Journal of the American Medical Association (05/17/19) Colenda, Christopher C.; Scanlon, William J.; Hawkins, Richard E.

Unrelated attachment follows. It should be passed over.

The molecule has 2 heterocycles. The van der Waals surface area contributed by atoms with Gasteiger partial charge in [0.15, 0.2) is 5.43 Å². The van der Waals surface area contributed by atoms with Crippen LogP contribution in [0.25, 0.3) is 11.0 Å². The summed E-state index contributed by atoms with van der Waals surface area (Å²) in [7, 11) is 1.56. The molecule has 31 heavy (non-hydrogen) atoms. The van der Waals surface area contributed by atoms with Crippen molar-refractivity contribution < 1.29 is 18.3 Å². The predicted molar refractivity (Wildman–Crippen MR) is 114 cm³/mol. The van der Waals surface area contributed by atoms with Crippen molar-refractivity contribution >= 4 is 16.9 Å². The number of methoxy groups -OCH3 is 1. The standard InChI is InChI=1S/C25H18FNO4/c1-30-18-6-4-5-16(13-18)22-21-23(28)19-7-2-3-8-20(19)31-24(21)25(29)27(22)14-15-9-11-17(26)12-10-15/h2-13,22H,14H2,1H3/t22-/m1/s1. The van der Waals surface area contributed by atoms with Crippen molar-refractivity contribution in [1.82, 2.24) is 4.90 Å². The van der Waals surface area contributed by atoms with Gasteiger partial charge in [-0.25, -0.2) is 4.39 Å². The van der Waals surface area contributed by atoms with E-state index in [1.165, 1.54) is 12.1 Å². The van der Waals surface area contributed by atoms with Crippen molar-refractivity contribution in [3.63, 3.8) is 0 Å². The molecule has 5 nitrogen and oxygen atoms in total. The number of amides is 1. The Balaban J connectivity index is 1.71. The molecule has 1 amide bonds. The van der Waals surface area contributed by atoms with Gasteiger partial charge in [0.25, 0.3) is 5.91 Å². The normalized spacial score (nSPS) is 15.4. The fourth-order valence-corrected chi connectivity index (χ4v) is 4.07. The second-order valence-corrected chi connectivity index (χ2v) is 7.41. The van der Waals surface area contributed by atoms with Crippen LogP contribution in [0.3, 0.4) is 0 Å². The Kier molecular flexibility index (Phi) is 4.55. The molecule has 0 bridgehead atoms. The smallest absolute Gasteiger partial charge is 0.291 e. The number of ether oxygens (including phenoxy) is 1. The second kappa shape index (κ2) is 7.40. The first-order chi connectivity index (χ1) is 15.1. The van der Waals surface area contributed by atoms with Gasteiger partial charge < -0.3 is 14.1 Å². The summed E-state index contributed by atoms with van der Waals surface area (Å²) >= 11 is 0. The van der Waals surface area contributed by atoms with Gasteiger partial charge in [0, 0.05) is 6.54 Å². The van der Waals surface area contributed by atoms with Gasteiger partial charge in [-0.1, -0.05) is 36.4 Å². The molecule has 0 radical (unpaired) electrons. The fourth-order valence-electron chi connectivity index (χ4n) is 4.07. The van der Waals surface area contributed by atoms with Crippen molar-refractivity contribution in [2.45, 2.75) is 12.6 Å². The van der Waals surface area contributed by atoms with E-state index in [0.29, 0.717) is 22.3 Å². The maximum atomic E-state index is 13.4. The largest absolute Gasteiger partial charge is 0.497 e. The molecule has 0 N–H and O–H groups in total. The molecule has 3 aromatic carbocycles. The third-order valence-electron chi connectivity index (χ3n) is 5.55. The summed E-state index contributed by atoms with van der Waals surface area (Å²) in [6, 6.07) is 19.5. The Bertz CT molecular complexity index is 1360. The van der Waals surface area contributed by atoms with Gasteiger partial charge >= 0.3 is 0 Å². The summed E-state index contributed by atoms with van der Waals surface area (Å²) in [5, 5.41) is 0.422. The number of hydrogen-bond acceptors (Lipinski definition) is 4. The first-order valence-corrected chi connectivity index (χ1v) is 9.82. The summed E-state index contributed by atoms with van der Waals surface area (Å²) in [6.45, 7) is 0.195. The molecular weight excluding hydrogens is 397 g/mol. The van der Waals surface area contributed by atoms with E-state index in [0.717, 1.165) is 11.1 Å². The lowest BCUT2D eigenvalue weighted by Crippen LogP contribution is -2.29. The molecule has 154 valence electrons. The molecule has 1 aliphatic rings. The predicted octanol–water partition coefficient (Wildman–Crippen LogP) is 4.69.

In a commentary, West Virginia University Health System's Christopher Colenda, M.D., M.P.H., William Scanlon, Ph.D., with the U.S. Government Accountability Office, and the American Board of Medical Specialties' (ABMS) Richard Hawkins, M.D., discuss the Vision Initiative Commission. The commission, founded by the ABMS and the Council on Medical Specialty Societies, recommended changes for Maintenance of Certification via review of the structure and goals of continuing certification, independent of the ABMS. "The members of the commission grappled with determining the components of continuing certification that provided value to diplomates while demonstrating to users of certification information that diplomates had current knowledge and expertise essential to their specialties," the authors recall. The commission's recommendations are fundamental to the future relevance and viability of continuing certification as a platform for clinicians to publicly validate knowledge and skills. The recommendations reworked interactions among ABMS boards, specialty societies, and continuing medical education/continuing professional development organizations. It was the commission's view that boards are tasked with making summative decisions about a diplomate's continuing certification status, using a cumulative portfolio of information and evaluations. These decisions must stem from multisource data on diplomate performance, while opportunities for remediation must precede certification rescission. The ABMS is expected to devise new standards reflecting an integrated, practice-relevant framework by 2020, with inclusion of flexibility in assessment and improvement activities, requirements for engaging diplomates, consistency in program processes and techniques, and remediation pathways.